Since adoptively transferred CD4+ and CD8+ T cells displayed comparable immune responses in all recipients irrespective of ageing, thymectomy and MCMV-infection, our results are best explained by a deficient activation and/or expansion of the endogenous T cell population (Figure 4). Indeed, Cicin-Sain et al were able to demonstrate an inhibitory effect of latent MCMV-infection on T cell recruitment and/or activation exclusively in draining lymph nodes after intranasal Influenza infection [42]. Our data further suggest that MHC class I and class II dependent antigen presentation was not substantially altered by ageing, thymectomy or latent MCMV-infection to interfere with activation and expansion of tg CD4+ and CD8+ T cells after VACV-infection. This is in line with similar antigen presentation in young and old monkeys after Vaccinia immunisation [45]. Although productive MCMV-infection has been shown to severely impair DC function [47] our results argue against a major interference of latent MCMV-infection with overall functionality of DCs as an explanation for reduced heterologous antiviral immunity: 1) Latent MCMV-infection of young mice was not associated with any measurable reduction of T cell immunity. 2) Activation, expansion and functionality of adoptively transferred naïve transgenic CD4+ and CD8+ T cells were comparable in all hosts tested, irrespective of MCMV-infection, age and Tx (Figure 4A, B). 3) Latent MCMV-infection did not significantly impair the primary CD8+ T cell response after VLP-GP33 immunisation in old mice (Figure 3A) although protective efficacy was eventially reduced in MCMV-infected old Tx mice (Figure 4C, D). Moreover, Cicin-Sain et al show that latent MCMV-infection with a mutant virus deficient for critical immune evasive genes was still associated with poor WNV-specific T cell immunity [42]. Lastly, it is unlikely that limiting T cell help was a major factor for MCMV-infection associated immune failure in our experimental setup. Provision of additional T cell help by adoptive transfer of tg CD4+ T cells was not sufficient to rescue the poor endogenous CD8+ T cell response in old, Tx and MCMV-infected mice although CD8+ T cell expansion after VACV-GP infection is known to be help dependent [41].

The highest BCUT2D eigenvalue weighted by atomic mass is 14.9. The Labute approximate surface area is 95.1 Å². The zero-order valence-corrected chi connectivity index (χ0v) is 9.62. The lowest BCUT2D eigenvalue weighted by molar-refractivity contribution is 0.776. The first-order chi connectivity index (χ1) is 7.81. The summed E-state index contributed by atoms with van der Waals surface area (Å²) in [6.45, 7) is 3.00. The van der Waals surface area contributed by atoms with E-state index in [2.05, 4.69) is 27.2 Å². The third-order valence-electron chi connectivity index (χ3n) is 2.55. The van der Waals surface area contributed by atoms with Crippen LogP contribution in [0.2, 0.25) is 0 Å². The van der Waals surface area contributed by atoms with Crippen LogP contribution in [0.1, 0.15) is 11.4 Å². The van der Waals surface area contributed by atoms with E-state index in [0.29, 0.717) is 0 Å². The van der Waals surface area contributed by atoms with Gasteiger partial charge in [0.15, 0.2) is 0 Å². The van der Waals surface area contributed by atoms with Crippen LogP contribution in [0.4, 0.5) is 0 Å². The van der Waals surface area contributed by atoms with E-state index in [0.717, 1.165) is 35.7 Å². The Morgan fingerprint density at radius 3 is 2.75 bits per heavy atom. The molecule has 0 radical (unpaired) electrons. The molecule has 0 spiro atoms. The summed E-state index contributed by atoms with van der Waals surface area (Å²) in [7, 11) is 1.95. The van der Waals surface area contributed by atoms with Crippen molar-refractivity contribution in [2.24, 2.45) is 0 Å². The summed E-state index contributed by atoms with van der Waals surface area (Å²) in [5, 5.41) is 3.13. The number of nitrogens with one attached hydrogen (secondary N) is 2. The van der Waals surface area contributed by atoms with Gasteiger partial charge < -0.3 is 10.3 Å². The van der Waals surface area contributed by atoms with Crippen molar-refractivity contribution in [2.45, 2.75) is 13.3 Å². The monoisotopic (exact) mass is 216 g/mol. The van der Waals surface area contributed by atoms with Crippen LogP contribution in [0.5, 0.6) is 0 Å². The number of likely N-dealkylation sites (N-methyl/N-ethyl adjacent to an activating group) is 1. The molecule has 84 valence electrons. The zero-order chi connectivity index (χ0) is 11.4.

As opposed to the naïve T cell compartment, there is compelling evidence in mice, macaques and humans that CMV-infection drastically increases the memory T cell pool, particularly regarding CD8+ Tem [19], [25][28], [48][53]. Interestingly, those human studies indicating an association of HCMV-infection with poor vaccine immunogenicity or with reduced survival of very elderly, have also reported an association with CD8+ Tem expansions and not with a reduction of naïve T cells [15], [17]. Similarly, the correlation of poor T cell expansion after heterologous WNV infection was stronger for increased Tem than for reduced naïve T cells in the MCMV-model [42]. Therefore, data from the MCMV-model support the human findings and demonstrate a vigorous expansion of Tem after MCMV-infection which was maintained into old age by memory inflation. MCMV-dependent Tem accumulation caused a significant and long lasting expansion of the total CD8+ T cell pool without restricting the available immunologic ‘space’ for naïve T cells explaining the discrepancy between reduced frequencies but maintained total numbers of naïve T cells after MCMV-infection (Figure 5B, S3A). This highlights the fact that the CD8+ T cell compartment has considerable plasticity and can grow in size according to the cumulative antigen experience of the host [54].